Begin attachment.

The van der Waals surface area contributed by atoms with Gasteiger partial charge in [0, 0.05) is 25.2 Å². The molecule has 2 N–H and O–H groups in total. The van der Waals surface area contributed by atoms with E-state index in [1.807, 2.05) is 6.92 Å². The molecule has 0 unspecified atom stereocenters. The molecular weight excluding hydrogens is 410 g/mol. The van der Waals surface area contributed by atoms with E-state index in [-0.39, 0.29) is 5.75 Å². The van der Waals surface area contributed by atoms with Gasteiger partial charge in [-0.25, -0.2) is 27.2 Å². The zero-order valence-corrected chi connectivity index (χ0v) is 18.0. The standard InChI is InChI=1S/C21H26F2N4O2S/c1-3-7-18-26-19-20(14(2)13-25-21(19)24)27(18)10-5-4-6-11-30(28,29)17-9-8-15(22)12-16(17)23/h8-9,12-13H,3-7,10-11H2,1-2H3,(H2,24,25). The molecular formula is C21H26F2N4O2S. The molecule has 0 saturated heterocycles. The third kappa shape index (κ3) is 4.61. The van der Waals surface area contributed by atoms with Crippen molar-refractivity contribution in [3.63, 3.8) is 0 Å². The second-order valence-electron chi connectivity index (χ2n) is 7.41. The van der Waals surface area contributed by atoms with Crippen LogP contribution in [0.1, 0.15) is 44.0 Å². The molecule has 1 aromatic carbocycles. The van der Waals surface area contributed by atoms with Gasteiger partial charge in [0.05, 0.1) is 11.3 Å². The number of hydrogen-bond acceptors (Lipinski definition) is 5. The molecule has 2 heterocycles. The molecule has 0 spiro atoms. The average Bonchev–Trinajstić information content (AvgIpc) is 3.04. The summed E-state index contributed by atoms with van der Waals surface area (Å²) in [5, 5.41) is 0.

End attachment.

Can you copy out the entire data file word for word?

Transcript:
The van der Waals surface area contributed by atoms with Gasteiger partial charge in [0, 0.05) is 25.2 Å². The molecule has 2 N–H and O–H groups in total. The van der Waals surface area contributed by atoms with E-state index in [1.807, 2.05) is 6.92 Å². The molecule has 0 unspecified atom stereocenters. The molecular weight excluding hydrogens is 410 g/mol. The van der Waals surface area contributed by atoms with E-state index in [-0.39, 0.29) is 5.75 Å². The van der Waals surface area contributed by atoms with Gasteiger partial charge in [-0.25, -0.2) is 27.2 Å². The zero-order valence-corrected chi connectivity index (χ0v) is 18.0. The standard InChI is InChI=1S/C21H26F2N4O2S/c1-3-7-18-26-19-20(14(2)13-25-21(19)24)27(18)10-5-4-6-11-30(28,29)17-9-8-15(22)12-16(17)23/h8-9,12-13H,3-7,10-11H2,1-2H3,(H2,24,25). The molecular formula is C21H26F2N4O2S. The molecule has 0 saturated heterocycles. The third kappa shape index (κ3) is 4.61. The van der Waals surface area contributed by atoms with Crippen molar-refractivity contribution in [3.63, 3.8) is 0 Å². The second-order valence-electron chi connectivity index (χ2n) is 7.41. The van der Waals surface area contributed by atoms with Crippen LogP contribution in [0.1, 0.15) is 44.0 Å². The molecule has 1 aromatic carbocycles. The van der Waals surface area contributed by atoms with Gasteiger partial charge in [0.05, 0.1) is 11.3 Å². The number of hydrogen-bond acceptors (Lipinski definition) is 5. The molecule has 2 heterocycles. The molecule has 0 spiro atoms. The average Bonchev–Trinajstić information content (AvgIpc) is 3.04. The summed E-state index contributed by atoms with van der Waals surface area (Å²) in [5, 5.41) is 0.